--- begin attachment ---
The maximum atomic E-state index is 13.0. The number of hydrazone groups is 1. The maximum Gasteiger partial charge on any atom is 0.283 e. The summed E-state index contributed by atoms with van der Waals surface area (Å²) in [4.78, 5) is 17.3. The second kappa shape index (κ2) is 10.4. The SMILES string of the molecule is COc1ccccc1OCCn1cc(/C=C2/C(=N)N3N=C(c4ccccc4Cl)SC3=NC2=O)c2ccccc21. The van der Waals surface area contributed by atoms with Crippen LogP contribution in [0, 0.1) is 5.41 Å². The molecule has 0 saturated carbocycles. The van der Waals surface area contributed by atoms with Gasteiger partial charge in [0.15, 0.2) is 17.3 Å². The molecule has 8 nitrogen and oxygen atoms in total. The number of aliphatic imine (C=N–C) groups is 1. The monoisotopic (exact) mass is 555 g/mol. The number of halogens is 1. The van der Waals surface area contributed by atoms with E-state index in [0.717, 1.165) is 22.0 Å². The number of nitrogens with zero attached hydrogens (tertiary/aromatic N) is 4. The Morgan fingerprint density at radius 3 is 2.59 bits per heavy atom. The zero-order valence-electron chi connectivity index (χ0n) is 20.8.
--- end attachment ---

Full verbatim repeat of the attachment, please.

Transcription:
The maximum atomic E-state index is 13.0. The number of hydrazone groups is 1. The maximum Gasteiger partial charge on any atom is 0.283 e. The summed E-state index contributed by atoms with van der Waals surface area (Å²) in [4.78, 5) is 17.3. The second kappa shape index (κ2) is 10.4. The SMILES string of the molecule is COc1ccccc1OCCn1cc(/C=C2/C(=N)N3N=C(c4ccccc4Cl)SC3=NC2=O)c2ccccc21. The van der Waals surface area contributed by atoms with Crippen LogP contribution in [0, 0.1) is 5.41 Å². The molecule has 0 saturated carbocycles. The van der Waals surface area contributed by atoms with Gasteiger partial charge in [0.15, 0.2) is 17.3 Å². The molecule has 8 nitrogen and oxygen atoms in total. The number of aliphatic imine (C=N–C) groups is 1. The monoisotopic (exact) mass is 555 g/mol. The number of halogens is 1. The van der Waals surface area contributed by atoms with E-state index in [0.717, 1.165) is 22.0 Å². The number of nitrogens with zero attached hydrogens (tertiary/aromatic N) is 4. The Morgan fingerprint density at radius 3 is 2.59 bits per heavy atom. The zero-order valence-electron chi connectivity index (χ0n) is 20.8.